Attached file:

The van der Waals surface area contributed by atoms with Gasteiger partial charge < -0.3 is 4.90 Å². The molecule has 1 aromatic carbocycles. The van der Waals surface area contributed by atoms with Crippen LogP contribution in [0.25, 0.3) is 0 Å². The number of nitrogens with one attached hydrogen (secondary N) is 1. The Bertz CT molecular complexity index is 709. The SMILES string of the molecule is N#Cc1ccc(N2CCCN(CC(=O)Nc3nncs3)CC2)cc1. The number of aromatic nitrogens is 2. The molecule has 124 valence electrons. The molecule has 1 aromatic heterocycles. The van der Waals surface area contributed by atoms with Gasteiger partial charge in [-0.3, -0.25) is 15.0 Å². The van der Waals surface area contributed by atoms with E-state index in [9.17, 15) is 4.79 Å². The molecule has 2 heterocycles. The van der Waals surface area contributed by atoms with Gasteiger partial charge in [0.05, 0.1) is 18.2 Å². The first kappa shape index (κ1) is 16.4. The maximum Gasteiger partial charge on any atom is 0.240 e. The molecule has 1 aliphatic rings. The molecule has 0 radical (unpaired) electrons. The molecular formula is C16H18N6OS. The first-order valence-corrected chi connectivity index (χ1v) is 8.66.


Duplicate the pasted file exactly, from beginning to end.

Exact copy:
The van der Waals surface area contributed by atoms with Gasteiger partial charge < -0.3 is 4.90 Å². The molecule has 1 aromatic carbocycles. The van der Waals surface area contributed by atoms with Crippen LogP contribution in [0.25, 0.3) is 0 Å². The number of nitrogens with one attached hydrogen (secondary N) is 1. The Bertz CT molecular complexity index is 709. The SMILES string of the molecule is N#Cc1ccc(N2CCCN(CC(=O)Nc3nncs3)CC2)cc1. The number of aromatic nitrogens is 2. The molecule has 124 valence electrons. The molecule has 1 aromatic heterocycles. The van der Waals surface area contributed by atoms with Gasteiger partial charge in [-0.3, -0.25) is 15.0 Å². The van der Waals surface area contributed by atoms with E-state index in [9.17, 15) is 4.79 Å². The molecule has 2 heterocycles. The van der Waals surface area contributed by atoms with Gasteiger partial charge in [0.05, 0.1) is 18.2 Å². The first kappa shape index (κ1) is 16.4. The maximum Gasteiger partial charge on any atom is 0.240 e. The molecule has 1 aliphatic rings. The molecule has 0 radical (unpaired) electrons. The molecular formula is C16H18N6OS. The first-order valence-corrected chi connectivity index (χ1v) is 8.66.